Study: Horses Tolerate Similar Levels of Bitless, Bitted Bridle Pressure

New study results indicate the pressure horses appear to accept from most bitless bridles is comparable to that they accept from snaffle bridles.
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bit pressure in horses
New study results indicate pressure from most bitless bridles is comparable to that from snaffle bridles. | Photo: iStock

Choosing the most welfare-friendly bridle—bitted or bitless—can be confusing. It might seem kinder to spare horses a jointed metal bar in their mouths. But new study results indicate horses find pressure from most bitless bridles to be just as unpleasant as that from snaffle bridles. And with one of kind of bitless bridle, the researchers found the pressure to be even worse.

“Our study indicates that with different types of headgear, the same rein aid is similarly aversive to horses,” said Anina Vogt, PhD candidate at the University of Giessen, in Germany. Vogt presented the study results on behalf of herself and Uta König von Borstel, PhD, also of the University of Giessen, at the 2017 International Society for Equitation Science conference, held Nov. 22-26 in Wagga Wagga, Australia.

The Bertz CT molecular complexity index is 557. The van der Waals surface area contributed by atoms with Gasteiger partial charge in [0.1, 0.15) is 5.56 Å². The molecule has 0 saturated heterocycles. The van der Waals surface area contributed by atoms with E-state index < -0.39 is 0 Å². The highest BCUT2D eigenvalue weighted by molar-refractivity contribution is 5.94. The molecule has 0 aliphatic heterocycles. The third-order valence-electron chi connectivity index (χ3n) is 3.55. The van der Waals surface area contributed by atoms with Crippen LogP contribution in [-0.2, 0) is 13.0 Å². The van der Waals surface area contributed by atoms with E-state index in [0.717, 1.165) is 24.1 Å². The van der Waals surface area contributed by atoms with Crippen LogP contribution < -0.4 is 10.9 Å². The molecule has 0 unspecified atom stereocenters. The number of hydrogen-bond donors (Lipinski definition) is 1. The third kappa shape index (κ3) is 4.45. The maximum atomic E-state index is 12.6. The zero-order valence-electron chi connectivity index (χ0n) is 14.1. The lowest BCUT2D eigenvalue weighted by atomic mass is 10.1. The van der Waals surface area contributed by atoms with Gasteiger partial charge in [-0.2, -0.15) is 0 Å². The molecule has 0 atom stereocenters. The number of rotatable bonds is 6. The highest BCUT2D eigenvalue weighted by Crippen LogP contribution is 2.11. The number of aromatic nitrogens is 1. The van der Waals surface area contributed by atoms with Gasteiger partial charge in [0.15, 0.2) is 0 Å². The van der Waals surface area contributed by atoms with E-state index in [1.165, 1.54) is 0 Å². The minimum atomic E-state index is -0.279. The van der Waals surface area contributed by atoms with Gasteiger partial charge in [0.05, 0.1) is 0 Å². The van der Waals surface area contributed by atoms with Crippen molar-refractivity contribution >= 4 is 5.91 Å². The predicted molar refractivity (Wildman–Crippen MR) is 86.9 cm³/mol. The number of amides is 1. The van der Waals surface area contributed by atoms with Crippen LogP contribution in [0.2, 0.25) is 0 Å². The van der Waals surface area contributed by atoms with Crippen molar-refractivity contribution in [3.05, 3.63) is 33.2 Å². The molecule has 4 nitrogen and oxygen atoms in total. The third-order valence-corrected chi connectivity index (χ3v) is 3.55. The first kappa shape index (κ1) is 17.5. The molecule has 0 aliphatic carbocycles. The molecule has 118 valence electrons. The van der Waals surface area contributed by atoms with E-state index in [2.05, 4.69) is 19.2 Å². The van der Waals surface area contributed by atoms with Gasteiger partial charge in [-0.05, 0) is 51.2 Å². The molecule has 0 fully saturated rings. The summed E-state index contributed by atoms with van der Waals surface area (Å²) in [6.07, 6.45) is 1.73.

“This indicates that at equal levels of prior training, signals of the same intensity are sufficient to produce a noticeable aid,” Vogt said

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Passionate about horses and science from the time she was riding her first Shetland Pony in Texas, Christa Lesté-Lasserre writes about scientific research that contributes to a better understanding of all equids. After undergrad studies in science, journalism, and literature, she received a master’s degree in creative writing. Now based in France, she aims to present the most fascinating aspect of equine science: the story it creates. Follow Lesté-Lasserre on Twitter @christalestelas.

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